The Tomatometer rating – based on the published opinions of hundreds of film and television critics – is a trusted measurement of movie and TV programming quality for millions of moviegoers. It represents the percentage of professional critic reviews that are positive for a given film or television show.
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The Tomatometer is 60% or higher.
The Tomatometer is 59% or lower.
Movies and TV shows are Certified Fresh with a steady Tomatometer of 75% or higher after a set amount of reviews (80 for wide-release movies, 40 for limited-release movies, 20 for TV shows), including 5 reviews from Top Critics.
Percentage of users who rate a movie or TV show positively.
This dark edge will be the biggest test of the film as a commercial prospect: it may be too terrifying for the target audience. But for braver kids - and parents - this is a thrilling, even challenging ride.
Employing stop-motion animation that renders human beings with the distinctive characteristics evident in both The Nightmare Before Christmas and James and the Giant Peach, Selick finds the perfect look to bring Gaiman's vision to life.
Selick puts his real faith not in the gimmickry that Coraline's audiences will think they've shown up for, but in the stronger virtues that they'd likely view as old-fashioned: character, and story, and so on.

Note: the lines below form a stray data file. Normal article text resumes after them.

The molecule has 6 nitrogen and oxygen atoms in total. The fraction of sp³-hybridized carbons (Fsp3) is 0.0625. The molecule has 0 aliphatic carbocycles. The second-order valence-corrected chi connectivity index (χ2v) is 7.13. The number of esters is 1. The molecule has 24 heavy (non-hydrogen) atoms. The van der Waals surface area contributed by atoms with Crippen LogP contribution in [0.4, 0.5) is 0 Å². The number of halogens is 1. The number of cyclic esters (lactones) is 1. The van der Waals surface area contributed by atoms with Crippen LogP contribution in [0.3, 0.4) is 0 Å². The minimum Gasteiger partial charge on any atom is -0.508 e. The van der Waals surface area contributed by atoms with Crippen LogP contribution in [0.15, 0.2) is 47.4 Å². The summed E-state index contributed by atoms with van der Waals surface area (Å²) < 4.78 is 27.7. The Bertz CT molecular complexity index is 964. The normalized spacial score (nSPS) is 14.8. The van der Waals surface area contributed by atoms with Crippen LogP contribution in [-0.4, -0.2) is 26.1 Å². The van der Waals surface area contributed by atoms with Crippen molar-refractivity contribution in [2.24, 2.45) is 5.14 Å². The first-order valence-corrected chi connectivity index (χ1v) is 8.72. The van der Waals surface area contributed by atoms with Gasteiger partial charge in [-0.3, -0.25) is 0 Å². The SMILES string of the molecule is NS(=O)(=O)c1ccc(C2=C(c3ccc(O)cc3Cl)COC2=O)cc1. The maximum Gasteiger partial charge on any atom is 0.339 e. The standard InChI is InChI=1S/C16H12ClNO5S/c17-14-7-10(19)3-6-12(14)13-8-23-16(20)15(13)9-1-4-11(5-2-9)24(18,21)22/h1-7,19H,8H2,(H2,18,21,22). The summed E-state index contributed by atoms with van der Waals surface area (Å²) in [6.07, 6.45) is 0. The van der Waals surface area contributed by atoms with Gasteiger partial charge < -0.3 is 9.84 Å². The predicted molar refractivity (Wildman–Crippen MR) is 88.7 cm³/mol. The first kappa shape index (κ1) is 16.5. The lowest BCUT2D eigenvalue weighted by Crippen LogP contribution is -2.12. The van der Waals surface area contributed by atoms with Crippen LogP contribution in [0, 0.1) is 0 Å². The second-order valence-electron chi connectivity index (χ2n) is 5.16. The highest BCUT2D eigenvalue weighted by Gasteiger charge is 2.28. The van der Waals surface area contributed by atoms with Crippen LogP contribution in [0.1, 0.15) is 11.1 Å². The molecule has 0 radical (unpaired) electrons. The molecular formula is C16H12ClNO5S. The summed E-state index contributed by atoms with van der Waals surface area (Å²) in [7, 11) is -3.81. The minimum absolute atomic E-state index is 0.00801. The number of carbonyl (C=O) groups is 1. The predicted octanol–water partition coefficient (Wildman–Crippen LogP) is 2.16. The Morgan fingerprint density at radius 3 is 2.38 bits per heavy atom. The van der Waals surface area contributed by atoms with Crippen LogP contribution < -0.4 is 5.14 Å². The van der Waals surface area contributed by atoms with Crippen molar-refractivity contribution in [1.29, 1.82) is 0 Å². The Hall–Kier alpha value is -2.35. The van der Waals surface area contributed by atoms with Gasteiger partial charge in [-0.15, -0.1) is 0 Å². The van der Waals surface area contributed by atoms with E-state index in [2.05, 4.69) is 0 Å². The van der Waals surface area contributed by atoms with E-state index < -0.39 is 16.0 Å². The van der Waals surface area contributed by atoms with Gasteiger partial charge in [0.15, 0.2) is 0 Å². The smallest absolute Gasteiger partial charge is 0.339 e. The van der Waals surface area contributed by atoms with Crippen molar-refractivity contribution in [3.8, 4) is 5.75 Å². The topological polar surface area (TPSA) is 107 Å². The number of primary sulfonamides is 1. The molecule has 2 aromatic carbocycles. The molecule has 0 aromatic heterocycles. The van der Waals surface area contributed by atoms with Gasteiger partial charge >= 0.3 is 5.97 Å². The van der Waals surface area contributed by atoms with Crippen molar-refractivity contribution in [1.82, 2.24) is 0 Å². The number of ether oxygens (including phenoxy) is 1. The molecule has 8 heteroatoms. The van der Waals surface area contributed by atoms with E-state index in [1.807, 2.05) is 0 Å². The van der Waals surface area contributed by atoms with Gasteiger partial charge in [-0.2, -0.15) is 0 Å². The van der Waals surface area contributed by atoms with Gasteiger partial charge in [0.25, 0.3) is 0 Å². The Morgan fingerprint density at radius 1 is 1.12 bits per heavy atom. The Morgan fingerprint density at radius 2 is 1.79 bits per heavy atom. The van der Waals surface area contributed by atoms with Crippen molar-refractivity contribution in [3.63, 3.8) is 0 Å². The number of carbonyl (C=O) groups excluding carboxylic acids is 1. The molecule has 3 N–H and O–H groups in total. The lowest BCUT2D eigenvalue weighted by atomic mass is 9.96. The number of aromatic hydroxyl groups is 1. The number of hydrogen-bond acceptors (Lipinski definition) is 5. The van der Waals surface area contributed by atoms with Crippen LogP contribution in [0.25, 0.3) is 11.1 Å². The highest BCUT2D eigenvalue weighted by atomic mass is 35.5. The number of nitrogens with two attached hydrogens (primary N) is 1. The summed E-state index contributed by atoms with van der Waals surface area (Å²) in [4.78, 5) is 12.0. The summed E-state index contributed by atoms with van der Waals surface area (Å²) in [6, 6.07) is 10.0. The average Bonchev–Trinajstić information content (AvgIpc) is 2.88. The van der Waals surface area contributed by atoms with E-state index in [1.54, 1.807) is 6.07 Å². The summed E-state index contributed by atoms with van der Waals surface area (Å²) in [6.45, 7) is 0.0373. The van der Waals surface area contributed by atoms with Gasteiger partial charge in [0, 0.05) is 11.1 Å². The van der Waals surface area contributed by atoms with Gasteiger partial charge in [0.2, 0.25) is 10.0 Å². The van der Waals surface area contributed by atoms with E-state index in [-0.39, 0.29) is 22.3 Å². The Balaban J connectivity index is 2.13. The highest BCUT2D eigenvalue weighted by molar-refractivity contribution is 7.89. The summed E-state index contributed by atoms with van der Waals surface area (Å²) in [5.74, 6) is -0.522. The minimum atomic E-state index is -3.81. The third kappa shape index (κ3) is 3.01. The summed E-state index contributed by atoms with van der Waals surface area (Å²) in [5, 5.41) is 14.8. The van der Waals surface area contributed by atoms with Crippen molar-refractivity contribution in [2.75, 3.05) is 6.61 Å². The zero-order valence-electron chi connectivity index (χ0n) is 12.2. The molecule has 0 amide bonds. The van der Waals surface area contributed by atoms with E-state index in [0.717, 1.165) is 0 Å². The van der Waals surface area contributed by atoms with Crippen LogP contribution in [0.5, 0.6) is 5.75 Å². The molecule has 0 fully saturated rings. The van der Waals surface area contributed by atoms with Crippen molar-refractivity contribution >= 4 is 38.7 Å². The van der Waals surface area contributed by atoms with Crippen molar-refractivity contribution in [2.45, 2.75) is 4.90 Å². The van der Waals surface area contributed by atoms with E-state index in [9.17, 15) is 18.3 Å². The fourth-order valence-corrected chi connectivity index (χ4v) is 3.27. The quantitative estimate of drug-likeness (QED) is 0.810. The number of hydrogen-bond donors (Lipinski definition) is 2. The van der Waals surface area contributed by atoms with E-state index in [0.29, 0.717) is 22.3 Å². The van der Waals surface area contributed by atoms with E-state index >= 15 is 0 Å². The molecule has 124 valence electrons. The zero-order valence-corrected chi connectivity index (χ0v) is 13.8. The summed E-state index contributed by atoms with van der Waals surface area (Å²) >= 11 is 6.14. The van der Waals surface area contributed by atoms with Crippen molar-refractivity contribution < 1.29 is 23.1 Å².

Would the 8-year-old me have fallen for Coraline? Maybe not. Like my own 8-year-old, at that age I was more into comedy than anything designed to give me the comic willies. But the adult me is a big fan.
Coraline, director Henry Selick's adaptation of Neil Gaiman's novel, is essentially a horror movie for kids, but it is also gentle and funny and whimsical, and even in its darkest moments, Selick never forgets who his target audience is.
For all the polished electrons of the latest works from Pixar, Blue Sky or DreamWorks, Selick and Co. show that stop-motion animation still looks, moves and feels like nothing at all the computer animator's terrabytes can mimic.